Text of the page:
Magazine article UN Chronicle

Deliberating Decolonization

Magazine article UN Chronicle

Deliberating Decolonization

Article excerpt

Everyone has the right to take part in the government of his country, directly or through freely chosen representatives. Everyone has the right of equal access to public service in his country. The will of the people shall be the basis of the authority of government; this will shall be expressed in periodic and genuine elections which shall be held by universal and equal suffrage and shall be held by secret vote or by equivalent free voting procedures.

- Universal Declaration of Human Rights, Article 21

The Special Committee on decolonization conducted a Seminar in the Pacific region from 16 to 18 June as requested by the General Assembly. The Government of the Republic of the Fiji Islands generously agreed to host the event, which was held in Nadi, with the participation of some 45 representatives of the Non-Self-Governing Territories, United Nations Members States, including the administering Powers, intergovernmental organizations and programmes, non-governmental organizations (NGOs) and experts. The majority of participants in the Seminar were from the Pacific region. Its main objective was to assess the situation in the Non-Self-Governing Territories, particularly their constitutional evolution towards self-determination by the year 2000 - the target date set by the General Assembly in 1991; identify areas in which the international community could increase its participation in programmes of assistance; and adopt a comprehensive and integrated approach to ensure the political and sustainable development of the Territories concerned.

The agenda for the meeting included, inter alia, the enhancement of the attainment of the right to, and options of, self-determination; economic and social developments in the small-island Territories and their impact on the realization of the right to self-determination; the constraints they face and the available development options, environmental issues and human resources development; international and regional cooperation and the role of the specialized agencies, international organizations and regional organizations in the economic and social development of the Territories; and the impact of international conferences on Non-Self-Governing Territories.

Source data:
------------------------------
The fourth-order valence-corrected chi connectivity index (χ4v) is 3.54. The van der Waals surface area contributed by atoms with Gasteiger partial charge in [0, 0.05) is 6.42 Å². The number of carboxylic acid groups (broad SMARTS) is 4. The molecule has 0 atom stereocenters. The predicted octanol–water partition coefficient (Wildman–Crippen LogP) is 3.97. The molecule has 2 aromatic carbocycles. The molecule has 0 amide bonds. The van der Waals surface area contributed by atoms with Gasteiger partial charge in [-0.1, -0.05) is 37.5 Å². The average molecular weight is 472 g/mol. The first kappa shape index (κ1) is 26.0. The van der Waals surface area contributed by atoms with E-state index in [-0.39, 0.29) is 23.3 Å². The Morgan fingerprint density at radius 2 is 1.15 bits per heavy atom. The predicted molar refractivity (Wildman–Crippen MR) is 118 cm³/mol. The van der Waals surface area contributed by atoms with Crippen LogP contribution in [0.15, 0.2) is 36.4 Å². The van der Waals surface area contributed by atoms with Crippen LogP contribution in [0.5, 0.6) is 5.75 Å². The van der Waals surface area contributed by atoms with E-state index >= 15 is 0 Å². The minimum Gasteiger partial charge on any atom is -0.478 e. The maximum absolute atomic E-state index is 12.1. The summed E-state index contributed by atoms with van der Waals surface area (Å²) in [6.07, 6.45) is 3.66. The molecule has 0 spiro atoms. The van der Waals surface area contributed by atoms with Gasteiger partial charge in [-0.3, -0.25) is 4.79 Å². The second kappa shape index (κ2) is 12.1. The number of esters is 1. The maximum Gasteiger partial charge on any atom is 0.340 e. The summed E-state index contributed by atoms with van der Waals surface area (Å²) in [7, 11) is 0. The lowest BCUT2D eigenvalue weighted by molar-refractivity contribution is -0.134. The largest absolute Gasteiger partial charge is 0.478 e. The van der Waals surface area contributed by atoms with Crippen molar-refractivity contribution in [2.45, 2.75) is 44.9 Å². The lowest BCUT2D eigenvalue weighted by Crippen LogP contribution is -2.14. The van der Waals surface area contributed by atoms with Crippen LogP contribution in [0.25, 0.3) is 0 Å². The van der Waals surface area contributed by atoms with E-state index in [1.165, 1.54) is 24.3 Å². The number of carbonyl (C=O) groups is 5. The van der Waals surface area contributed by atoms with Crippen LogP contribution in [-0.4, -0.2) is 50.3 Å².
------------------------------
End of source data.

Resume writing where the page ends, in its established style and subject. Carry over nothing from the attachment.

In addressing the various subjects in the agenda, participants made several important points, amongst them:

First, the process of decolonization was not over, emphasis should be given on putting in place unique remedies to protect the inalienable rights of the people of Non-Self-Governing Territories. given the unique character of each of these.

Second, as long as there were Territories that were not self-governing, the inalienable rights of the people must be guaranteed by an independent broker. Thus, the United Nations and its Special Committee on decolonization must continue to function in that capacity until the chapter on colonialism in the history of the world is closed once and for all.

Third, Member States should make efforts, when submitting recommendations to the General Assembly, to consider and reflect the views of the people of Non-Self-Governing Territories and their legitimate interests.

Fourth, the Special Committee should consider broadly the issue of self-determination broadly and not only look at the political independence but also at matters relating to cultural identity, language and tradition. The situation of the indigenous populations in some Territories, which had become minorities in their own homeland, was discussed, particularly in connection with the immigration policies of the administering Power.

Fifth, access by Non-Self-Governing Territories to relevant United Nations programmes in the economic and social sphere, including those emanating from the plans of action of United Nations international conferences, is in furtherance of capacity-building and consistent with necessary preparations for the assumption of full internal self-government. …

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